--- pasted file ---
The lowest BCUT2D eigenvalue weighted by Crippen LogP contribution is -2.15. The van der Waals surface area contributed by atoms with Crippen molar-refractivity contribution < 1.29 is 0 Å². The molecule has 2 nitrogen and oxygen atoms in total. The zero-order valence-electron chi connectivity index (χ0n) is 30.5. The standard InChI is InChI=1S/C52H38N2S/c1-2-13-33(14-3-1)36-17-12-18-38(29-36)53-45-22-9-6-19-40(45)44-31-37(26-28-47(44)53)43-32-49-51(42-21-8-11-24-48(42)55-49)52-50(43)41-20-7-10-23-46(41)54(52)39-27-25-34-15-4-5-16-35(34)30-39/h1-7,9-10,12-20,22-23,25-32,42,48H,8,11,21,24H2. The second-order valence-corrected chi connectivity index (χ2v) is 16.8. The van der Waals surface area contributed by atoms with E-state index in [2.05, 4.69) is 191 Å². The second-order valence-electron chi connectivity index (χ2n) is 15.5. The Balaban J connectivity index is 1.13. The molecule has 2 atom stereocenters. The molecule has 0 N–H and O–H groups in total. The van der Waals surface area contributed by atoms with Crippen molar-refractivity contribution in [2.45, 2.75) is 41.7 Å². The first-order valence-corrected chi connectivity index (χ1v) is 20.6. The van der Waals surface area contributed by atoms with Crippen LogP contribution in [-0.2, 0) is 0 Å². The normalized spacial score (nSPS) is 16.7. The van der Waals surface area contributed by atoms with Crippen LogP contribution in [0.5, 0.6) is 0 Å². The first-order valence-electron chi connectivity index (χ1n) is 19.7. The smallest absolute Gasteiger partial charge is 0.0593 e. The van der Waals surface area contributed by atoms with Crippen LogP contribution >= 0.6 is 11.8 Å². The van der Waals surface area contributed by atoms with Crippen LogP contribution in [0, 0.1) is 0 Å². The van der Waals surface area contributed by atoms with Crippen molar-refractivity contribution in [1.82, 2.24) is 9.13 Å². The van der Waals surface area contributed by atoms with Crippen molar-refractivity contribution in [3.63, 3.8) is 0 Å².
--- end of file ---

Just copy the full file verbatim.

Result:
The lowest BCUT2D eigenvalue weighted by Crippen LogP contribution is -2.15. The van der Waals surface area contributed by atoms with Crippen molar-refractivity contribution < 1.29 is 0 Å². The molecule has 2 nitrogen and oxygen atoms in total. The zero-order valence-electron chi connectivity index (χ0n) is 30.5. The standard InChI is InChI=1S/C52H38N2S/c1-2-13-33(14-3-1)36-17-12-18-38(29-36)53-45-22-9-6-19-40(45)44-31-37(26-28-47(44)53)43-32-49-51(42-21-8-11-24-48(42)55-49)52-50(43)41-20-7-10-23-46(41)54(52)39-27-25-34-15-4-5-16-35(34)30-39/h1-7,9-10,12-20,22-23,25-32,42,48H,8,11,21,24H2. The second-order valence-corrected chi connectivity index (χ2v) is 16.8. The van der Waals surface area contributed by atoms with E-state index in [2.05, 4.69) is 191 Å². The second-order valence-electron chi connectivity index (χ2n) is 15.5. The Balaban J connectivity index is 1.13. The molecule has 2 atom stereocenters. The molecule has 0 N–H and O–H groups in total. The van der Waals surface area contributed by atoms with Crippen molar-refractivity contribution in [2.45, 2.75) is 41.7 Å². The first-order valence-corrected chi connectivity index (χ1v) is 20.6. The van der Waals surface area contributed by atoms with Crippen LogP contribution in [-0.2, 0) is 0 Å². The normalized spacial score (nSPS) is 16.7. The van der Waals surface area contributed by atoms with Crippen LogP contribution in [0.5, 0.6) is 0 Å². The first-order valence-electron chi connectivity index (χ1n) is 19.7. The smallest absolute Gasteiger partial charge is 0.0593 e. The van der Waals surface area contributed by atoms with Crippen LogP contribution >= 0.6 is 11.8 Å². The van der Waals surface area contributed by atoms with Crippen LogP contribution in [0, 0.1) is 0 Å². The van der Waals surface area contributed by atoms with Crippen molar-refractivity contribution in [1.82, 2.24) is 9.13 Å². The van der Waals surface area contributed by atoms with Crippen molar-refractivity contribution in [3.63, 3.8) is 0 Å².